Let us remember today that although we are sheep who are often tempted to go astray, we have Jesus as our good shepherd to guide us back home again. He who knows exactly who we are, feeds the deepest needs of our soul, leads us down the one true path we should go, and protects us from any obstacle that would end our journey too soon. Are you listening closely today to the voice of Christ as He shepherds your soul on the journey towards His Heavenly Kingdom?

Why Sheep Need a Shepherd

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A Kingdom without its King

When Samuel anoints Saul the first king of Israel, the Lord reveals this request is granted because the people refuse to accept God Himself as their King. In 1 Samuel 8:7, God says to Samuel, “Obey the voice of the people in all that they say to you, for they have not rejected you, but they have rejected me from being king over them.” This rejection of God as King is an echo of the original sin of Adam and Eve who rejected God’s Kingdom rule and sought to be kings on the throne of their own lives.

When Bitterness Becomes a Blessing

In Ruth 1:20, the widow Naomi laments her desolate condition of losing her husband and two sons. She says, ““Do not call me Naomi; call me Mara, for the Almighty has dealt very bitterly with me.” Her reference to the name “Mara” points back to Exodus 15 when the Israelites complained about drinking the bitter waters of “Marah” in the wilderness. Ironically, God used these bitter moments to bring ultimate blessing. In Exodus 15, God instructed Moses to throw a log into the water to make it sweet, and in the book of Ruth the bitter brokenness of Naomi leads her back to Judah where God later restores her family and her fortune.

The Duties of a Deacon

Acts 6:2-4 is the first New Testament passage that demonstrates the duties and purpose of a deacon in the local church. In these four verses, the apostles explained the need to commit to prayer and the preaching of the Word instead of serving tables. So, they instructed the disciples in verse 3 to "…pick out from among you seven men of good repute, full of the Spirit and of wisdom, whom we will appoint to this duty. This is why deacons are known as the "servants" of the church who meet physical needs while pastors concentrate on spiritual needs.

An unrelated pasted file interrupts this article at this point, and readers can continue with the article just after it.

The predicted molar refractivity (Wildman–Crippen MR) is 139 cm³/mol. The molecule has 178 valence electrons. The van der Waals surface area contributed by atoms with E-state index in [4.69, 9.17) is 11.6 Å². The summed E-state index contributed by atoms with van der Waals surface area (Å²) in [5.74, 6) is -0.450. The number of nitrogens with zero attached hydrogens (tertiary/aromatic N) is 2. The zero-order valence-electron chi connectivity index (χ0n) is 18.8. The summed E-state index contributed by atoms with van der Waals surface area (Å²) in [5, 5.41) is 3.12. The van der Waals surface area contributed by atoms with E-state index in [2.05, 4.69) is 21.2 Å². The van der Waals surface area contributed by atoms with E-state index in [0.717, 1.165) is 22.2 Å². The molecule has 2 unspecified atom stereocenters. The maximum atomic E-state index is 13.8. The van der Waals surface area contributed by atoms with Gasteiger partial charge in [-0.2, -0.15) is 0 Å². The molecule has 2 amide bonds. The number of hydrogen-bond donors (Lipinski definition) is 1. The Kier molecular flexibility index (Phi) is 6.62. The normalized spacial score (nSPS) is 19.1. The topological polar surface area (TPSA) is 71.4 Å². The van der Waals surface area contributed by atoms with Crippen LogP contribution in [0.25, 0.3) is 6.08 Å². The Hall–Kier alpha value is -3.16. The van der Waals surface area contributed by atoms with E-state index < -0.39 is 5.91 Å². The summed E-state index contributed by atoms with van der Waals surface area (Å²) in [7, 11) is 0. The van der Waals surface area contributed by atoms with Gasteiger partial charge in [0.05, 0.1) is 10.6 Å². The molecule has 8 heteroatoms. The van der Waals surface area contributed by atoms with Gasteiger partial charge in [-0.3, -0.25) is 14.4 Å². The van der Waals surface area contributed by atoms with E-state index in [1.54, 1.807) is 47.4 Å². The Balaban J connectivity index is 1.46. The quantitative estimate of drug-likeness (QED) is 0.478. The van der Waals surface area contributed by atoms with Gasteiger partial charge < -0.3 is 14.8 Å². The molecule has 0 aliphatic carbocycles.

Tips to Keep You on Track

Week 17 Readings:  April 22 - 28

-Day One:  1 Samuel 9-10; Acts 8

-Day Two:  1 Samuel 11-13; Psalm 38; Acts 9

-Day Three:  1 Samuel 14; Psalm 124; Acts 10

-Day Four:  1 Samuel 15-16; 1 Chronicles 1; Psalm 39; Acts 11

-Day Five:  1 Samuel 17; 1 Chronicles 2; Acts 12


          Our reading plan will take us deeper into 1 Samuel this week as we witness the transition of Saul being removed as King of Israel and the throne being handed over to David. Pay close attention to what happens in 1 Samuel 13. In this chapter Saul impatiently makes an unauthorized sacrifice as he tries to take matters into his own hands when leading the Israelite army into battle. When the prophet Samuel arrives he informs Saul in verse 14, But now your kingdom shall not continue. The Lord has sought out a man after his own heart, and the Lord has commanded him to be prince over his people, because you have not kept what the Lord commanded you.” Although we learn as we continue to read through 1 Samuel that David is a flawed man who commits great sin, God anointed him king because he was a man who passionately pursued the Lord. As we read this passage, let us learn from the mistakes of these men, but let us also have the motive of David to be people after God’s own heart.